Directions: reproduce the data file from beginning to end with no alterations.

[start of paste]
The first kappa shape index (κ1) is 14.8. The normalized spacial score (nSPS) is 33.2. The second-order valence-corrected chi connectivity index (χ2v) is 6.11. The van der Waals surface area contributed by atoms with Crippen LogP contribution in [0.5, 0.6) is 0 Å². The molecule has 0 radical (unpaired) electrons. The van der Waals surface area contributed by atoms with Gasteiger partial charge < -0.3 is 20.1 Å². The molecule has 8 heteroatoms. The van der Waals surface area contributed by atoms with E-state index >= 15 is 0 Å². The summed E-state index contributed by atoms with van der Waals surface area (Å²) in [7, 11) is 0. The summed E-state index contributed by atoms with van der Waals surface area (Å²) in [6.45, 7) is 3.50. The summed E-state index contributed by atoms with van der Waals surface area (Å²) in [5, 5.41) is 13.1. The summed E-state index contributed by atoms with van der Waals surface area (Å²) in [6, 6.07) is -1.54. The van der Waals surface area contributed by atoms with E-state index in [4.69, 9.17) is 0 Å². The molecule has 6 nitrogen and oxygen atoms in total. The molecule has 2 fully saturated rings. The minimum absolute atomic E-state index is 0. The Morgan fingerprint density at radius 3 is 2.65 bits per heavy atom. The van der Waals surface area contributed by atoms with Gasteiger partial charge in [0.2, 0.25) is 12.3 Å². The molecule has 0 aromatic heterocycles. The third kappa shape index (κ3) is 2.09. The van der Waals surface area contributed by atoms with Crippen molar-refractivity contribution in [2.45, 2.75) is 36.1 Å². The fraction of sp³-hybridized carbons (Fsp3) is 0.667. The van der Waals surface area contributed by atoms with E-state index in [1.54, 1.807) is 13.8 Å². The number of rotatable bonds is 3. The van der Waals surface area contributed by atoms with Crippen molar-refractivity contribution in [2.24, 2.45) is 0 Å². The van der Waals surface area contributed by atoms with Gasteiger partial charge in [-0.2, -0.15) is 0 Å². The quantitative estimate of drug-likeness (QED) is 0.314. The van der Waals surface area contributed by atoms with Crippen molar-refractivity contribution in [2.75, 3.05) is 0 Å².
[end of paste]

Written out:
The first kappa shape index (κ1) is 14.8. The normalized spacial score (nSPS) is 33.2. The second-order valence-corrected chi connectivity index (χ2v) is 6.11. The van der Waals surface area contributed by atoms with Crippen LogP contribution in [0.5, 0.6) is 0 Å². The molecule has 0 radical (unpaired) electrons. The van der Waals surface area contributed by atoms with Gasteiger partial charge < -0.3 is 20.1 Å². The molecule has 8 heteroatoms. The van der Waals surface area contributed by atoms with E-state index >= 15 is 0 Å². The summed E-state index contributed by atoms with van der Waals surface area (Å²) in [7, 11) is 0. The summed E-state index contributed by atoms with van der Waals surface area (Å²) in [6.45, 7) is 3.50. The summed E-state index contributed by atoms with van der Waals surface area (Å²) in [5, 5.41) is 13.1. The summed E-state index contributed by atoms with van der Waals surface area (Å²) in [6, 6.07) is -1.54. The van der Waals surface area contributed by atoms with E-state index in [4.69, 9.17) is 0 Å². The molecule has 6 nitrogen and oxygen atoms in total. The molecule has 2 fully saturated rings. The minimum absolute atomic E-state index is 0. The Morgan fingerprint density at radius 3 is 2.65 bits per heavy atom. The van der Waals surface area contributed by atoms with Gasteiger partial charge in [0.2, 0.25) is 12.3 Å². The molecule has 0 aromatic heterocycles. The third kappa shape index (κ3) is 2.09. The van der Waals surface area contributed by atoms with Crippen molar-refractivity contribution in [2.45, 2.75) is 36.1 Å². The fraction of sp³-hybridized carbons (Fsp3) is 0.667. The van der Waals surface area contributed by atoms with E-state index in [1.54, 1.807) is 13.8 Å². The number of rotatable bonds is 3. The van der Waals surface area contributed by atoms with Crippen molar-refractivity contribution in [2.24, 2.45) is 0 Å². The van der Waals surface area contributed by atoms with Gasteiger partial charge in [-0.2, -0.15) is 0 Å². The quantitative estimate of drug-likeness (QED) is 0.314. The van der Waals surface area contributed by atoms with Crippen molar-refractivity contribution in [2.75, 3.05) is 0 Å².